Ultrasonic Sensor/Gyroscope Programming

I’ve never programmed an ultrasonic sensor before and am needing some help figuring it out. Basically, we want to use it during our skills autonomous to “align” with the wall without touching the wall. We want to have a sensor on both the left and right side of our front end on our robot. This is so that if the left reaches the desired location first, it would stop until the right side reached the same location and vice versa. I am not sure how to program it though. So how would I program two ultrasonic sensors to do so?

well, there are plenty of great tutorials on how to use the ultrasonic sensor. but this may be more difficult than you’d think, you’ll probably need two ultrasonics on each side.

I was planning on aligning with the wall with only the front of my robot, so my plan was to have one sensor on the front left and one on the front right, and I couldn’t find any tutorials because I am using Robot Mesh Studio with C++. How should I got about programming the sensors to do this?

oh well then I don’t know. sorry, only use robotC

Then how would you program it in Robot C? I have a friend in my organization that could help sort of convert C to C++.

well, in robotC, ultrasonic sensors will return a value of 0-255, how far away the object it “sees” is, in centimeters. so, SensorValue[sonar] can tell you how far away something is.

Oh, that makes sense. So if I input it within my autonomous code where I need to “align” with the wall, will it matter if I use two sensors v one sensor? So I guess what I’m asking is there anything specific I need to do to use two sensors instead of one?

I don’t think you need to do anything special if you have 2.

If I am understanding your question correctly, you should be using two ultrasonic sensors. You could set it so that while the left sensor is greater than the right sensor, turn left and vice versa. But make sure that it turns slowly, or it will probably overshoot the wall.

The basic command to fetch a distance from an ultrasonic sensor is the distance(vex::distanceUnits units) method of a vex::sonar object. It will return the distance calculated by the sensor in the units you specify. Using two facing the same direction may or may not be entirely reliable, however, as the echoes of one may interfere with the other. Depending on where you’re trying to line up, facing them slightly apart can help avoid this. The algorithm that mkinh describes would work: just watching for the difference between them to fall within a certain range.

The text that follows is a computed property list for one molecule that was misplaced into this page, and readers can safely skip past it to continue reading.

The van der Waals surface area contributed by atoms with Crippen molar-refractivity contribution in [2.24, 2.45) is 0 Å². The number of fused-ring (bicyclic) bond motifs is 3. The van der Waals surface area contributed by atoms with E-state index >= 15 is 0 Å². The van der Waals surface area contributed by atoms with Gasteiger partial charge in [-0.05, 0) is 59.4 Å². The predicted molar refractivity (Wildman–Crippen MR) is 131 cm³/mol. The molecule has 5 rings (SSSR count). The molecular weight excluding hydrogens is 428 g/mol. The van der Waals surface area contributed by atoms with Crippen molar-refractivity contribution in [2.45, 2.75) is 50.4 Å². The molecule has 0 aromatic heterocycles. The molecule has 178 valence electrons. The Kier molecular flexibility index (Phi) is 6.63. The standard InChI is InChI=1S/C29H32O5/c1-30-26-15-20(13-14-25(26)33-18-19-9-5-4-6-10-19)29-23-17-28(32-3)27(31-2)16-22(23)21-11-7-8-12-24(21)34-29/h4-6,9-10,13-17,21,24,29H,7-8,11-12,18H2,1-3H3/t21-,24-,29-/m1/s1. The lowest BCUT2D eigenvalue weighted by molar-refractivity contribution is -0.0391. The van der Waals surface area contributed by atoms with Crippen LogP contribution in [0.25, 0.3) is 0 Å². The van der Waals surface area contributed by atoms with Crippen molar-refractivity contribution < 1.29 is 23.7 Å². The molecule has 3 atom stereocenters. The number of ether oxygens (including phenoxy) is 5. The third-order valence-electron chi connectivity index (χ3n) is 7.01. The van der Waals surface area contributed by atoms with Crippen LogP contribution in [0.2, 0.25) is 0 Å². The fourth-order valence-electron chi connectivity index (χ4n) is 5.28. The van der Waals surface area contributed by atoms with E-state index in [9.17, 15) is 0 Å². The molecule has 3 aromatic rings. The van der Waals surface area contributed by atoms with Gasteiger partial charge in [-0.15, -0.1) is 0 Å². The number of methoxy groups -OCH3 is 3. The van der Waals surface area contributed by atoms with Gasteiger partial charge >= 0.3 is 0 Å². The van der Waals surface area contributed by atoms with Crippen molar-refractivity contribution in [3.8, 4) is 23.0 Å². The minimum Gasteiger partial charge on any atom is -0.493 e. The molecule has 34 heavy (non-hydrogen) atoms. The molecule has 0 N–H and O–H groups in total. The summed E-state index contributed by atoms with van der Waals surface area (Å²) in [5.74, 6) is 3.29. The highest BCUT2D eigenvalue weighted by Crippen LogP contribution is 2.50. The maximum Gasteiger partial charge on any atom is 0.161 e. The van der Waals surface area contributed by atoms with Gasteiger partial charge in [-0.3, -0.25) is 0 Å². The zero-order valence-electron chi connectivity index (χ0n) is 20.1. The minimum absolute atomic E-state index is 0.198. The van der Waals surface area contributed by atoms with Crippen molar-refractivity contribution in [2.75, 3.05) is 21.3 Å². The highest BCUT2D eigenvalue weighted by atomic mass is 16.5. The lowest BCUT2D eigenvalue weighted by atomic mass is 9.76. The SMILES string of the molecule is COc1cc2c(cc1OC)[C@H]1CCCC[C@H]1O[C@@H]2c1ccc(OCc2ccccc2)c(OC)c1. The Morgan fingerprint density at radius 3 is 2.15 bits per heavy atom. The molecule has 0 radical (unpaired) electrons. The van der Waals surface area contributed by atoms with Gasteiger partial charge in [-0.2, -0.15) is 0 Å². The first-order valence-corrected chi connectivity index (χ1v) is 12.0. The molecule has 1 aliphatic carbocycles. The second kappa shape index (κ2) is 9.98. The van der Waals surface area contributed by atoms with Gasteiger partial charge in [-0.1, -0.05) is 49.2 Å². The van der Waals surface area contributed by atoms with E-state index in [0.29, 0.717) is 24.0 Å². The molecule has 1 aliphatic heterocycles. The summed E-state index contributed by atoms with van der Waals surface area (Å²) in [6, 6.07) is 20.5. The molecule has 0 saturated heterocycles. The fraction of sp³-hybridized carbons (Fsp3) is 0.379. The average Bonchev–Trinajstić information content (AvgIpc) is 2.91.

If there’s a problem with two sensors, the other way to line up to a wall with a single sensor would be to poll the sensor while turning, then wait for the value to start increasing. The minimum reading would be where the sensor was pointed straight at the wall. This will work if the sensor is in-line with the robot’s center of rotation.

You do have to be careful with this method. For starters the sensors really don’t handle sharp angles well, ±45 degrees would be the absolute limit with significantly better results at +=20 degrees.

Also if your searching for the minimum value you have to make sure you filter any erroneous readings, these might not be an issue with a simple control loop because 1 bad reading won’t be a big deal. However if the 1 bad reading was the smallest value you saw obviously it could be a problem for search.

Here is some code from a few years ago that I used for “squaring up” with the walls using 2 ultrasonic sensors.

``````ultra.error = (currentLeftUltra-currentRightUltra);
while(abs(ultra.error) > 5 || abs(ultra.lastError) > 5)
{
//writeDebugStreamLine("■■■");
currentLeftUltra = getLeftUltra();
currentRightUltra = getRightUltra();
//writeDebugStreamLine("Left1: %d Right1: %d",currentLeftUltra,currentRightUltra);
ultra.error = (currentLeftUltra-currentRightUltra);
ultra.derivative = ultra.error - ultra.lastError;
ultra.lastError = ultra.error;

AngleOut = ultra.kP*ultra.error + ultra.kI*ultra.integral + ultra.kD*ultra.derivative;
AngleOut = limit(-1*maxSquareTurnSpeed,maxSquareTurnSpeed,AngleOut);
setLeftWheelSpeed(+AngleOut);
setRightWheelSpeed(-AngleOut);
//writeDebugStreamLine("Left: %d Right: %d Error: %d Out: %d",currentLeftUltra,currentRightUltra,ultra.error,AngleOut);
if(abs(ultra.error) < 10 && abs(ultra.lastError) < 10 && abs(vel) == 0)
{
setWheelSpeed(0);
writeDebugStreamLine("Done!");
}
delay(50);
}
``````

and just for completeness

``````ultra.kP = 1.5;
ultra.kI = 0.001;
ultra.kD = 2;
``````

I ended up using bumper switches to align with the wall instead of the ultrasonic sensors and it works really well. I am however now having trouble programming a gyroscope. What’s the best way to program accurate turns and how do I calibrate it accurately?

@5SRobotics You’ll probably have better luck creating a new thread for that question

Yeah, I did.

I would think you could monitor the distance from the ultrasonic to the wall compared to a fixed dimension. say you were on the right side of the field, and measuring the distance to the right wall.

Say you want to be 3 inches from the wall.

If you are running the motors at ~100, you would monitor the ultrasonic, and if the ultrasonic is greater than 3 inches, change the right motor command to 90.
If the ultrasonic is less than the fixed distance, change the right motor command to 110.
keep monitoring this and modulating the motor speed until your encoder counts are where you want the move to be.

Just for a heads up. In the code you posted, I don’t believe integral is defined.

Ya its probably set to 0 somewhere and then never used, integral term is the part of PID used least often and I guess that day didn’t need it.